INTRODUCTION: Since December 2019, the novel coronavirus SARS-CoV-2 has been spreading worldwide . Since the main route of infection with SARS-CoV-2 is probably via contact with virus-containing droplets of the exhaled air, any method of securing the airway is of extremely high risk for the health care professionals involved . We evaluated the aerosol exposure to the interventional team during a tracheotomy in a semi-quantitative fashion . In addition, we present novel protective measures . MATERIALS AND
METHODS: To visualize the air movements occurring during a tracheotomy, we used a breathing simulator filled with artificial fog . Normal breathing and coughing were simulated under surgery . The speed of aerosol propagation and particle density in the direct visual field of the surgeon were evaluated .
RESULTS: Laminar air flow (LAF) in the OR reduced significantly the aerosol exposure during tracheostomy . Only 4.8â±â3.4% of the aerosol was in contact with the surgeon . Without LAF, however, the aerosol density in the inspiratory area of the surgeon is ten times higher (47.9â±â10.8%, pâ <â0.01). Coughing through the opened trachea exposed the surgeon within 400ms with 76.0â±â8.0% of the aerosol - independent of the function of the LAF . Only when a blocked tube was inserted into the airway, no aerosol leakage could be detected .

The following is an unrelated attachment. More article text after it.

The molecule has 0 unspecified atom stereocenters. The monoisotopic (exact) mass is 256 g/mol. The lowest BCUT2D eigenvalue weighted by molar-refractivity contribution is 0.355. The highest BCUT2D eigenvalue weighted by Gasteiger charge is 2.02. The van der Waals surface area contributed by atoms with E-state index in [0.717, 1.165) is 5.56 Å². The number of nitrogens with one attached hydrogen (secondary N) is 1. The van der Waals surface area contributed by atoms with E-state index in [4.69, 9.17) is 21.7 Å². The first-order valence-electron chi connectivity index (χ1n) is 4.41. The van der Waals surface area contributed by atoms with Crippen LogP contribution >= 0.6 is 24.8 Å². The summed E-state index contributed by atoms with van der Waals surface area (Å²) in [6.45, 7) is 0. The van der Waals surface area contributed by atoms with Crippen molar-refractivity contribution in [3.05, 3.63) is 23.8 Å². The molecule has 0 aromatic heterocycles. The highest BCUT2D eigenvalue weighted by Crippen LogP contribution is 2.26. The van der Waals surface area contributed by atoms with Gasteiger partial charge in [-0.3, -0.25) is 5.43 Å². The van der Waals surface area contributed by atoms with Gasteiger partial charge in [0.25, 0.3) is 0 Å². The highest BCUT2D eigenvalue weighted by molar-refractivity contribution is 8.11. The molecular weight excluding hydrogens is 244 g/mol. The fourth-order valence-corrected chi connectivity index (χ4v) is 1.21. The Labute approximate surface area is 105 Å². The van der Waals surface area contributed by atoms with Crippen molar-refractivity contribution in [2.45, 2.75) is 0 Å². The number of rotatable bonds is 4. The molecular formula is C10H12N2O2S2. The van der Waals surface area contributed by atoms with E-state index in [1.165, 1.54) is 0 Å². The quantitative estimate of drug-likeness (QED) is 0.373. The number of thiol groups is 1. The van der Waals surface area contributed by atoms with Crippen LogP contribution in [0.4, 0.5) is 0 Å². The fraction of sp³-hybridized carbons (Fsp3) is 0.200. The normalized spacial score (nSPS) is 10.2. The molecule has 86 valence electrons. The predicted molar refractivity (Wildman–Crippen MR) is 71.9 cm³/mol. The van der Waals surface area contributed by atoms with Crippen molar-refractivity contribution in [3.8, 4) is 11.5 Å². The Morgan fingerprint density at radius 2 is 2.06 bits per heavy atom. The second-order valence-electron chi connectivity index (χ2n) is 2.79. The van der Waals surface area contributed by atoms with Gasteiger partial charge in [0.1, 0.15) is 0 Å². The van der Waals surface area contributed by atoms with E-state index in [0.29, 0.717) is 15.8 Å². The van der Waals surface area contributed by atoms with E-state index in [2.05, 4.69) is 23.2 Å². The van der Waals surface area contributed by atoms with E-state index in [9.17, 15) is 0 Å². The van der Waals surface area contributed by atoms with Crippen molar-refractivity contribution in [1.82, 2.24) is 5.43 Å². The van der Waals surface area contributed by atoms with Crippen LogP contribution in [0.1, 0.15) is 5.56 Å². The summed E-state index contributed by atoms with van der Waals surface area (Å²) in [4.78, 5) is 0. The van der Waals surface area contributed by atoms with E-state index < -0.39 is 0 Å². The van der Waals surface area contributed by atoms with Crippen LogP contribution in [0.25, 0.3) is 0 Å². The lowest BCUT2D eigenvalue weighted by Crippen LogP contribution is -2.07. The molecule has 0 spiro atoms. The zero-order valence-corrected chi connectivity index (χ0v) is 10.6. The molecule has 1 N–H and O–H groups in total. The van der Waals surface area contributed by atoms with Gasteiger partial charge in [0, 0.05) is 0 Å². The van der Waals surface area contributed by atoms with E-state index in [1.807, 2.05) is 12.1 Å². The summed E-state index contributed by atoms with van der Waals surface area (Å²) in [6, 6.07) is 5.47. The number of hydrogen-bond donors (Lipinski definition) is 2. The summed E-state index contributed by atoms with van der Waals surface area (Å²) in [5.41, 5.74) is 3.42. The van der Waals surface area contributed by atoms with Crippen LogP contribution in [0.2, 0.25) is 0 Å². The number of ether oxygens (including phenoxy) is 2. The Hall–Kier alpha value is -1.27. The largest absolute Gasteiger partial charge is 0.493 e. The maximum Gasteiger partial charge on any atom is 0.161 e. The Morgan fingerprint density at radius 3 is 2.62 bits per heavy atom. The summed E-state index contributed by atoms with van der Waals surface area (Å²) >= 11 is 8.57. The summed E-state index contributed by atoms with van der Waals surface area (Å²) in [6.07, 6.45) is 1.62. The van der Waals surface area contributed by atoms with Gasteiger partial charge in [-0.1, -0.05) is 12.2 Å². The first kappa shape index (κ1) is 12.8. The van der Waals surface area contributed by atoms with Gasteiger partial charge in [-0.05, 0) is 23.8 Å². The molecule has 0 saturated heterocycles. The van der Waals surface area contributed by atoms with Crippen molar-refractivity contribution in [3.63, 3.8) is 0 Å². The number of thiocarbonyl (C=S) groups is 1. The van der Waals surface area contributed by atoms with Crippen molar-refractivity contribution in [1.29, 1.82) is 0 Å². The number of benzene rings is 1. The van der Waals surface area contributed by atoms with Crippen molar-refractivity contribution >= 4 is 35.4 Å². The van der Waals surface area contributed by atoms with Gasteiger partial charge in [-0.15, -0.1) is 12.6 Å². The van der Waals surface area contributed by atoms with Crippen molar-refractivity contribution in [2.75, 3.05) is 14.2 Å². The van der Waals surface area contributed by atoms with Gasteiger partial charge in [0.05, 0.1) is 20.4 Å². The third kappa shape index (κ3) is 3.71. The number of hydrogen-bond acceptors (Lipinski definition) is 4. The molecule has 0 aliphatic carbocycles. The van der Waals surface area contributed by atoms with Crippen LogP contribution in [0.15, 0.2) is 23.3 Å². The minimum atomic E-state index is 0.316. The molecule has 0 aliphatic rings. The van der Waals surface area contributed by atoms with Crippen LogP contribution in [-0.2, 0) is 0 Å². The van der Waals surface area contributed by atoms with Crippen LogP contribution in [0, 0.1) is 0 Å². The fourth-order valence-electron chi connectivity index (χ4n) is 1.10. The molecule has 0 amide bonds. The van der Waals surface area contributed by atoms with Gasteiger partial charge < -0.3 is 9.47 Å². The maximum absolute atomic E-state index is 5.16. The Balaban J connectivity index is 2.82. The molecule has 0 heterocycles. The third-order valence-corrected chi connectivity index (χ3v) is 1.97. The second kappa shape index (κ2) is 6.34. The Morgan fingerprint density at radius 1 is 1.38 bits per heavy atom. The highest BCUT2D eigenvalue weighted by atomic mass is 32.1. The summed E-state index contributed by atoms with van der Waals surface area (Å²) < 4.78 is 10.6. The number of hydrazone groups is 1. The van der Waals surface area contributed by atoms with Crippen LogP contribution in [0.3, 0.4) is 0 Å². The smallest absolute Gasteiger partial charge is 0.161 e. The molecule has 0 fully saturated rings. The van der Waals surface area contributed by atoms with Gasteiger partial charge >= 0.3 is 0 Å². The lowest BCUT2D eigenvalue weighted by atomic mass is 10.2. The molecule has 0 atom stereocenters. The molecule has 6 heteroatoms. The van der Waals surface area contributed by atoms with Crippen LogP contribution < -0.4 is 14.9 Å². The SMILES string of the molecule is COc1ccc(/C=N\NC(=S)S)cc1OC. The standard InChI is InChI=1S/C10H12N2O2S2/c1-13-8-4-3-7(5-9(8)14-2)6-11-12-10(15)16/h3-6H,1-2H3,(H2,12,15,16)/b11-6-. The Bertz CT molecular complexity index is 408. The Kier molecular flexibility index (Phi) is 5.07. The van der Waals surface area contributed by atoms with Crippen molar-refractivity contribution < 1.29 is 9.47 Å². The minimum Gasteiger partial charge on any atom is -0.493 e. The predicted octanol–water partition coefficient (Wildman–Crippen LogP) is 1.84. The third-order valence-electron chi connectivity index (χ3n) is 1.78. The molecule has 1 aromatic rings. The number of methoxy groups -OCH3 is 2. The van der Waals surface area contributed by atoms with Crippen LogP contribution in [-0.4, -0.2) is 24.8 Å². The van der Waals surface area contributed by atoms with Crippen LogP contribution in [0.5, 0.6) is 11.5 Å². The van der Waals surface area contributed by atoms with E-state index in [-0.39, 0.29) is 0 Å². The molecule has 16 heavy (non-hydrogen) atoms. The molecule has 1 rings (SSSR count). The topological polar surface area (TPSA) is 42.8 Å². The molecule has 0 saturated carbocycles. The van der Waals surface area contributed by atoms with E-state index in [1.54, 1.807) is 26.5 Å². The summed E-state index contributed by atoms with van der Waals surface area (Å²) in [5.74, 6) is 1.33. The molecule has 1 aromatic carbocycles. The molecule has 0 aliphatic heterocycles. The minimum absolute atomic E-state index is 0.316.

DISCUSSION: Coughing and expiration during a surgical tracheotomy expose the surgical team considerably to airway aerosols . This is potentially associated with an increased risk for employees being infected by airborne transmitted pathogens . Laminar airflow in an operating room leads to a significant reduction in the aerosol exposure of the surgeon and is therefore preferable to a bedside tracheotomy in terms of infection prevention . Ideal protection of medical staff is achieved when the procedure is performed under endotracheal intubation and muscle relaxation.